871 F.2d 1015 (11th Cir. 1989), 88-3564, United States v. Chila

Docket Nº:88-3564.
Citation:871 F.2d 1015
Party Name:UNITED STATES of America, Plaintiff-Appellee, v. John A. CHILA, Defendant-Appellant.
Case Date:April 27, 1989
Court:United States Courts of Appeals, Court of Appeals for the Eleventh Circuit

Page 1015

871 F.2d 1015 (11th Cir. 1989)

UNITED STATES of America, Plaintiff-Appellee,


John A. CHILA, Defendant-Appellant.

No. 88-3564.

United States Court of Appeals, Eleventh Circuit

April 27, 1989

Page 1016

Lisa S. Odom, Lloyd T. Asbury, Jacksonville, Fla., for defendant-appellant.

Gary R. Allen, William S. Estabrook and Janet A. Bradley, Tax Div., Asst. Attys. Gen., Dept. of Justice, Washington, D.C., for plaintiff-appellee.

Appeal from the United States District Court for the Middle District of Florida.

Before RONEY, Chief Judge, HILL, Circuit Judge, and TUTTLE, Senior Circuit Judge.

TUTTLE, Senior Circuit Judge:

This is an appeal from a summary judgment granted in favor of the United States in an action brought against a "responsible person" for a 100 percent penalty provided under Section 6672 of the Internal Revenue Code. 1


On August 11, 1980, the Internal Revenue Service undertook to assess John A. Chila, as a responsible person of Professional Concrete Services, Inc., for the total amount of $39,702.76 pursuant to Section 6672 of the IRC for the third and fourth quarters of 1979. On August 6, 1986, the United States brought suit pursuant to Section 7401 of the Internal Revenue Code seeking to reduce the outstanding federal tax liabilities against him to judgment. Following the filing of respective motions for summary judgment by the United States and taxpayer, the parties stipulated as to the undisputed issues. In such stipulation, Chila made the following concession: "John A. Chila was a person required to collect, truthfully account for, and pay over the federal withholding and Social Security taxes of Professional Concrete Services, Inc. for the third and fourth quarters of 1979."

Moreover, Chila did not contest the amount of such taxes. The stipulation identified three documents as having been furnished by the United States to Chila:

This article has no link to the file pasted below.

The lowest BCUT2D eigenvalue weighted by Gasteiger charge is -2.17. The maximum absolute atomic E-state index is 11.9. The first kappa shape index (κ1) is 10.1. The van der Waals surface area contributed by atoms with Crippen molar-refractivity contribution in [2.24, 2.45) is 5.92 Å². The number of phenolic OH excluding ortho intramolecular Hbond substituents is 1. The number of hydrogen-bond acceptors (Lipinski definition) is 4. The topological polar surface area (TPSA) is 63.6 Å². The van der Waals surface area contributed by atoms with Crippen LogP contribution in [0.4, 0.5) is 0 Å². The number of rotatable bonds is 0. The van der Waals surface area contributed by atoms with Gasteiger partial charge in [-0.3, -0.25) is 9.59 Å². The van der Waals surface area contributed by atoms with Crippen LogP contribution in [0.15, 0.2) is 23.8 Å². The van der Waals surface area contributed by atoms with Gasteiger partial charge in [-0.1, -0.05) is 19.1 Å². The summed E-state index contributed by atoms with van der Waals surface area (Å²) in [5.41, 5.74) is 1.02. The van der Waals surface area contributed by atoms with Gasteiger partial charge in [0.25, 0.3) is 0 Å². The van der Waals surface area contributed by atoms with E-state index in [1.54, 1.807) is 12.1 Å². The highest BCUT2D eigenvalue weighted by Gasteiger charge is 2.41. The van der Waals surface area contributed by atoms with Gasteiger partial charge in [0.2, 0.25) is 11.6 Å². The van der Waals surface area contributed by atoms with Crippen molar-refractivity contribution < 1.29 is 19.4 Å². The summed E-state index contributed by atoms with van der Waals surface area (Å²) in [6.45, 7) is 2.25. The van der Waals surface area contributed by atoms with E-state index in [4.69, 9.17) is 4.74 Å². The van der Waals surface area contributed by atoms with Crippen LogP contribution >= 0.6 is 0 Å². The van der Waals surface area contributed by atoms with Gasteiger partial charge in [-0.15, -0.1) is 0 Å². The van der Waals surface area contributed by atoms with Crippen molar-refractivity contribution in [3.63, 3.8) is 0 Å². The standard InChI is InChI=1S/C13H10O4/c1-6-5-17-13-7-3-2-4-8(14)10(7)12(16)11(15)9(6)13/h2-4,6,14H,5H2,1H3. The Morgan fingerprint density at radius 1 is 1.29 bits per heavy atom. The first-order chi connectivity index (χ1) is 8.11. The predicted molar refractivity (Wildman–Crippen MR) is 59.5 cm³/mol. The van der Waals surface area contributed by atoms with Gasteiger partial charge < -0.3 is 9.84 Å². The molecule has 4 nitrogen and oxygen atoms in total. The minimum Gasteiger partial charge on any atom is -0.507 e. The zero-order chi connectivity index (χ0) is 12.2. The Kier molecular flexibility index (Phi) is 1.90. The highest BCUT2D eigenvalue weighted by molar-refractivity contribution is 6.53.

(1) Certificate of Assessments and Payments dated October 29, 1987 relating to John A. Chila.

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(2) Form 23 C, Assessment Certificate, Summary Record of Assessments dated 8/11/80.

(3) Form TY 53, account card.

The taxpayer contended that Chila's liability would depend upon a proper assessment by the IRS and that the alleged assessment was faulty in this case because of the failure of the IRS to comply with the requirements of Section 6203 and the regulations pursuant thereto. 2

The defendant contends that the government's assessment of the 100 percent penalty in this case is invalid because the government failed to supply the "pertinent parts of the assessment" as required by this regulation.

Chila also attacked the validity of the lawsuit on the ground that he had not received the "notice and demand" provided for under Section 6303(a) of the Code.

The trial court granted the government's motion for summary judgment, holding that the assessment was validly made and that the Section 6303(a) notice requirement does not apply to a situation in which the United States files a civil action, but applies only where the United States proceeds to make the collection through administrative means.


1. Validity of Assessment

There can be no question but that the documents presented by the United States in support of its assessment clearly met the requirement of the statute that "the summary record (Form 23 C) through [the] supporting records," a Certificate of Assessments and Payments and the Account Card, provided all the information called for in the statute, i.e., identification of the taxpayer, the character of the liability assessed, the taxable period, and the date and amount of the assessment. These documents equally satisfied the requirements of the regulation 26 C.F.R. Sec. 301.6203-1, which precisely track the language of the statute as to what is to be provided to the taxpayer by way of information. The requirement by the regulation that the government provide "the pertinent parts of the assessment" is satisfied by providing any part of the records of the government that supplies the "pertinent information" that both regulation and statute require. This Court has already decided in a case involving the validity of an assessment that the documents here provided by the government met the requirements of the statute and regulation. In United States v. Dixon, 672 F.Supp. 503 (M.D.Ala.1987), subsequently affirmed by a per curiam opinion of this Court, 849 F.2d 1478 (11th Cir.1988), the taxpayer claimed that the absence of a Form 23 C prevented the assessment from being valid. The Court held that by supplying a "Certificate of Assessments and Payments" signed by an IRS officer certifying that it was a true transcript of all the assessments, penalties, interest, and payments on record for the defendant, showing that the defendant was audited and assessed a deficiency and which recorded a "23 C date" was sufficient evidence that 23 C was duly signed on that date. Having decided that the Form 23 C had been duly signed, this Court stated:

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Accordingly, this Court accepts the document "Certificate of Assessments and Payments"...

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